# Voltage

 related topics {math, energy, light} {system, computer, user} {work, book, publish} {ship, engine, design}

The voltage between two points is a short name for the electrical force that would drive an electric current between those points. Specifically, voltage is equal to energy per unit charge.[1] In the case of static electric fields, the voltage between two points is equal to the electrical potential difference between those points. In the more general case with electric and magnetic fields that vary with time, the terms are no longer synonymous.[2]

Electric potential is the energy required to move a unit electric charge to a particular place in a static electric field.[3]

Voltage can be measured by a voltmeter. The unit of measurement is the volt.

## Contents

### Definition

The voltage between two ends of a path is the total energy required to move a small electric charge along that path, divided by the magnitude of the charge. Mathematically this is expressed as the line integral of the electric field and the time rate of change of magnetic field along that path. In the general case, both a static (unchanging) electric field and a dynamic (time-varying) electromagnetic field must be included in determining the voltage between two points.

Historically this quantity has also been called "tension"[4] and "pressure". Pressure is now obsolete but tension is still used, for example within the phrase "high tension" (HT) which is commonly used in thermionic valve (vacuum tube) based electronics.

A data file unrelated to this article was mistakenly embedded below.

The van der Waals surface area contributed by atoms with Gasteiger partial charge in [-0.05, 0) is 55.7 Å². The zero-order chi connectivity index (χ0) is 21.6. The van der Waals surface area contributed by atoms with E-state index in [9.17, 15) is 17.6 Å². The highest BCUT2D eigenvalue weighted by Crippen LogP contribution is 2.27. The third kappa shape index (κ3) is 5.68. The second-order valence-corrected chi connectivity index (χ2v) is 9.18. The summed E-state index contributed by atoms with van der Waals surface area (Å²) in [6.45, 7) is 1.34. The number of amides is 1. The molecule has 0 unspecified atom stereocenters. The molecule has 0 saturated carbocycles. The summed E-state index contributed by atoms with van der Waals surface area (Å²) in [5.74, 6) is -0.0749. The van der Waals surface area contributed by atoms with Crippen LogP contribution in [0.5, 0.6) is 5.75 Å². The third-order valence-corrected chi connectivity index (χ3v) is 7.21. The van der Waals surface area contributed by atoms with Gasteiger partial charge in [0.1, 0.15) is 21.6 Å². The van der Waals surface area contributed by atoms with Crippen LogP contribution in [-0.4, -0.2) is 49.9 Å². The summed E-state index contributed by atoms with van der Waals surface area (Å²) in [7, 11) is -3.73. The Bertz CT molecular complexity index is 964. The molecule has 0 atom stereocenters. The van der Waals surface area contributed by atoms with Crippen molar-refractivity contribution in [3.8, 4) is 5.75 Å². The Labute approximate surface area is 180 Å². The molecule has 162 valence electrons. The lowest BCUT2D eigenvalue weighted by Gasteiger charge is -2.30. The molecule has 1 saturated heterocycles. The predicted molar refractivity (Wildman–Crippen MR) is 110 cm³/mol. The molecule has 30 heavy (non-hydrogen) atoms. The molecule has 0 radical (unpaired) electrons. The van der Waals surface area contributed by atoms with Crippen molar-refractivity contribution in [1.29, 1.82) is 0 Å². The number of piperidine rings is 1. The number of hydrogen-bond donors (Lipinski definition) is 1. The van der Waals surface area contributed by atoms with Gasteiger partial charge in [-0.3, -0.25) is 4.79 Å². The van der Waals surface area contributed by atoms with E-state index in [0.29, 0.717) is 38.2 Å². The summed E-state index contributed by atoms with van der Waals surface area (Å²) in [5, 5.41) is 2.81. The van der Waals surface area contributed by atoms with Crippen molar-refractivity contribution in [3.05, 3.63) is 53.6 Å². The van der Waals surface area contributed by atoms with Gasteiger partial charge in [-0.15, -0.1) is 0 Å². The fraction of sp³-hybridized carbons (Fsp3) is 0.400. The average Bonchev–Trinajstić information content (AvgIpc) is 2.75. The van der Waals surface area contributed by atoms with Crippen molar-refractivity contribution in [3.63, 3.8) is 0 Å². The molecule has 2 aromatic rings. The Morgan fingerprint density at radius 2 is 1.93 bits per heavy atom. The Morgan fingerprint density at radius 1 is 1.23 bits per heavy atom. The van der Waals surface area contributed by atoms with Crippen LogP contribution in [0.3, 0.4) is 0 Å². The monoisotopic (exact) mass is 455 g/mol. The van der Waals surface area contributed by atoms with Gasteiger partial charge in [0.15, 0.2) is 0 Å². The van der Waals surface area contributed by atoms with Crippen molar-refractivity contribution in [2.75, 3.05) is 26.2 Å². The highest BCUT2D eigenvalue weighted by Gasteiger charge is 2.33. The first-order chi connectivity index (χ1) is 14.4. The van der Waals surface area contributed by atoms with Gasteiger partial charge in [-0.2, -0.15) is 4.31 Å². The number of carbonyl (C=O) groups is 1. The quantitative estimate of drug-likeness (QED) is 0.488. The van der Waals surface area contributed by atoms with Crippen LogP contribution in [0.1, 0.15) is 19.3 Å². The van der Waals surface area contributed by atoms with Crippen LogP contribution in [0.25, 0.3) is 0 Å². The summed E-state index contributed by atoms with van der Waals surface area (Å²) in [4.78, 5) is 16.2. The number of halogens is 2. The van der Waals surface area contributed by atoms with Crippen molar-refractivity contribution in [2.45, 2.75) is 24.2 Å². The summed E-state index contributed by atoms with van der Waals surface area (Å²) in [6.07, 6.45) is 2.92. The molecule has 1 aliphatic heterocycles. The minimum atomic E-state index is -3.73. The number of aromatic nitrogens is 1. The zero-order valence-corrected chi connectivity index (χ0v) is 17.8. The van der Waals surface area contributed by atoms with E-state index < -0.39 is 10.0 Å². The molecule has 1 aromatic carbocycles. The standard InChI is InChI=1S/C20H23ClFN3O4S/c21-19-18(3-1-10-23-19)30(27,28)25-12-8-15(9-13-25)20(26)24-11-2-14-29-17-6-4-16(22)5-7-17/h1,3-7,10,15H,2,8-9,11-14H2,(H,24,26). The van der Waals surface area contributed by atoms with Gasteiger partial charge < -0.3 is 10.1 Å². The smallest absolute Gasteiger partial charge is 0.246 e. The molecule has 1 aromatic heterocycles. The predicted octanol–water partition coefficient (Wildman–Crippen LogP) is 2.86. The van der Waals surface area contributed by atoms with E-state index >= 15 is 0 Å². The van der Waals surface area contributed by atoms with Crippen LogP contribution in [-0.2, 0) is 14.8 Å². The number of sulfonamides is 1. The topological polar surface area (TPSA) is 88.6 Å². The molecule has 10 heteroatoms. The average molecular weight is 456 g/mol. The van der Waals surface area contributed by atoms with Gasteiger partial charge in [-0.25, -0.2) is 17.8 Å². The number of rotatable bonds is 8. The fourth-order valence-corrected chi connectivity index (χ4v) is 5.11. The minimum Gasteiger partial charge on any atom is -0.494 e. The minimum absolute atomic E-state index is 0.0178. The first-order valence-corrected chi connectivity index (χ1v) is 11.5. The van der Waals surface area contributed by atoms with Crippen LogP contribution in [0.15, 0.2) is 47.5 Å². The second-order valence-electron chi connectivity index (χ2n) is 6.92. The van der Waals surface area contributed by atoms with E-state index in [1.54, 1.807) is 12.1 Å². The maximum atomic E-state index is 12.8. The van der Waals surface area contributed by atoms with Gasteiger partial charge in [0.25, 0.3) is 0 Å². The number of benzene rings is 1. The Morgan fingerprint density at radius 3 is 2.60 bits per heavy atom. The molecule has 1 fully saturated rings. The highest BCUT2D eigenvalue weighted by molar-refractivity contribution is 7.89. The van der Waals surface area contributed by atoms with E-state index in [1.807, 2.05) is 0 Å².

### Hydraulic analogy

A simple analogy for an electric circuit is water flowing in a closed circuit of pipework, driven by a mechanical pump. This can be called a water circuit. Potential difference between two points corresponds to the water pressure difference between two points. If there is a water pressure difference between two points, then water flow (due to the pump) from the first point to the second will be able to do work, such as driving a turbine. In a similar way, work can be done by the electric current driven by the potential difference due to an electric battery: for example, the current generated by an automobile battery can drive the starter motor in an automobile. If the pump isn't working, it produces no pressure difference, and the turbine will not rotate. Equally, if the automobile's battery is flat, then it will not turn the starter motor.